And who is that Christ who lives in us? Today’s Gospel story is a good illustration. Let’s start with the setting: where is Jesus in this story? In the house of a Pharisee, someone very like Paul, the old Paul, when he was Saul and lived under the law. A good, righteous, law-abiding man who recognizes that Jesus is someone special. They are sitting down to eat, which in the first century meant a group of men kind of lying around a table, reclining on benches.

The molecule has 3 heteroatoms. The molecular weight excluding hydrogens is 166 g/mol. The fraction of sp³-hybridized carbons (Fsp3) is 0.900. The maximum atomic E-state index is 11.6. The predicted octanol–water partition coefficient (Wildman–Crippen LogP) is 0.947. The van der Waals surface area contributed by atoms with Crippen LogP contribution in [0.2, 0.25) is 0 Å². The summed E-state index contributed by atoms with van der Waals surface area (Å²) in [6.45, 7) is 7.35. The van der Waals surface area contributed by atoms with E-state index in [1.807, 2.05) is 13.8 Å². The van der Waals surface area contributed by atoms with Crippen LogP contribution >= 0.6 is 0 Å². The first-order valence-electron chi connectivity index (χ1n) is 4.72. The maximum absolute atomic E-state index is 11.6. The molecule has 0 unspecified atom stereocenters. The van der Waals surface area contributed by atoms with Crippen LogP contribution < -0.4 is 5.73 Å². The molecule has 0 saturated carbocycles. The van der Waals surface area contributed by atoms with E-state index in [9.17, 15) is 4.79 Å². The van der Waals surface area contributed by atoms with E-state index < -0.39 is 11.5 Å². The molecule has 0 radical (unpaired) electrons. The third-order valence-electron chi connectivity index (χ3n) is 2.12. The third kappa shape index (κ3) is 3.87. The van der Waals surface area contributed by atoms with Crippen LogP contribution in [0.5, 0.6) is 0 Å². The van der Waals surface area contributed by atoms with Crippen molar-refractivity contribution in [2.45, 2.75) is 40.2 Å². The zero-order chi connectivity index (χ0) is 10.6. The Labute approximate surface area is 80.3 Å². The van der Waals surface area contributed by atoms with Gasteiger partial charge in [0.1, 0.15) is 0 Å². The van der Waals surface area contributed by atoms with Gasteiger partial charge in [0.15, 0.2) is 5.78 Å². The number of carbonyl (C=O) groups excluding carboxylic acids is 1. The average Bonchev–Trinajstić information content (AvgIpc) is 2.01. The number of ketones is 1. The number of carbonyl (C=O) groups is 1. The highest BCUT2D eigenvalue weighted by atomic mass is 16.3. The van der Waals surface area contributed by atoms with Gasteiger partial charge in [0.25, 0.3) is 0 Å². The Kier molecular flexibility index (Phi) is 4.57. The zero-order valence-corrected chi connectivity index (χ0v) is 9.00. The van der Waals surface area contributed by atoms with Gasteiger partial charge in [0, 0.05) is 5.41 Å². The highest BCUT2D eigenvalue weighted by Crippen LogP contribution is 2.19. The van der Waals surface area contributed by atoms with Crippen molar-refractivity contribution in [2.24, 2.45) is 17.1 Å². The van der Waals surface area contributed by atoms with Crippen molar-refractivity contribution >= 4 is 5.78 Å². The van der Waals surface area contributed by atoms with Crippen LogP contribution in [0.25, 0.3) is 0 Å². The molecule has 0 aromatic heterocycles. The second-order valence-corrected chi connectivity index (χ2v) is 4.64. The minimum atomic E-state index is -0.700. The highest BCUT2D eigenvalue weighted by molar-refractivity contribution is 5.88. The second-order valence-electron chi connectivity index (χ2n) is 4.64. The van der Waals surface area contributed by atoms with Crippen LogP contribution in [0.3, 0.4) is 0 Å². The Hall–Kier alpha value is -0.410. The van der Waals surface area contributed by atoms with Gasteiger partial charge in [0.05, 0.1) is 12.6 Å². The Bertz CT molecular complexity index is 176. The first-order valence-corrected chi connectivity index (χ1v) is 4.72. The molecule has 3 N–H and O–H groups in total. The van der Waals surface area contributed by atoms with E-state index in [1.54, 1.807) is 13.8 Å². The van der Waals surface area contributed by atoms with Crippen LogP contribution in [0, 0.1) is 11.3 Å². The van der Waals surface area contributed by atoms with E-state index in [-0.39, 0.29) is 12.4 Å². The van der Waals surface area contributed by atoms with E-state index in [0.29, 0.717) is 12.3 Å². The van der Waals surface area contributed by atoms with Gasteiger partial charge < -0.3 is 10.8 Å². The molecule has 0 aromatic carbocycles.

Then a woman comes in, and this is definitely surprising, and the text declares that she is a sinner. Now we do NOT know WHAT kind of sinner she is. Since she is from the city, maybe she is a prostitute. Maybe an adulterer. Maybe her sin is of that categorical kind – listen again to even the liberated Paul from Galatians: “We ourselves are Jews by birth and not Gentile sinners.” Whole groups of people were designated sinners according to the law. Even today, we consider all sorts of characteristics sinful. The outspoken woman is aggressive or pushy. The skater kid is a high school drop out. The graffiti artist is a hoodlum. The immigrant without papers is a criminal. Laws protect, but laws, and attitudes, also exclude. So suspend all judgment about this woman and her personal morality. Whatever her sin is, it’s between her and Jesus.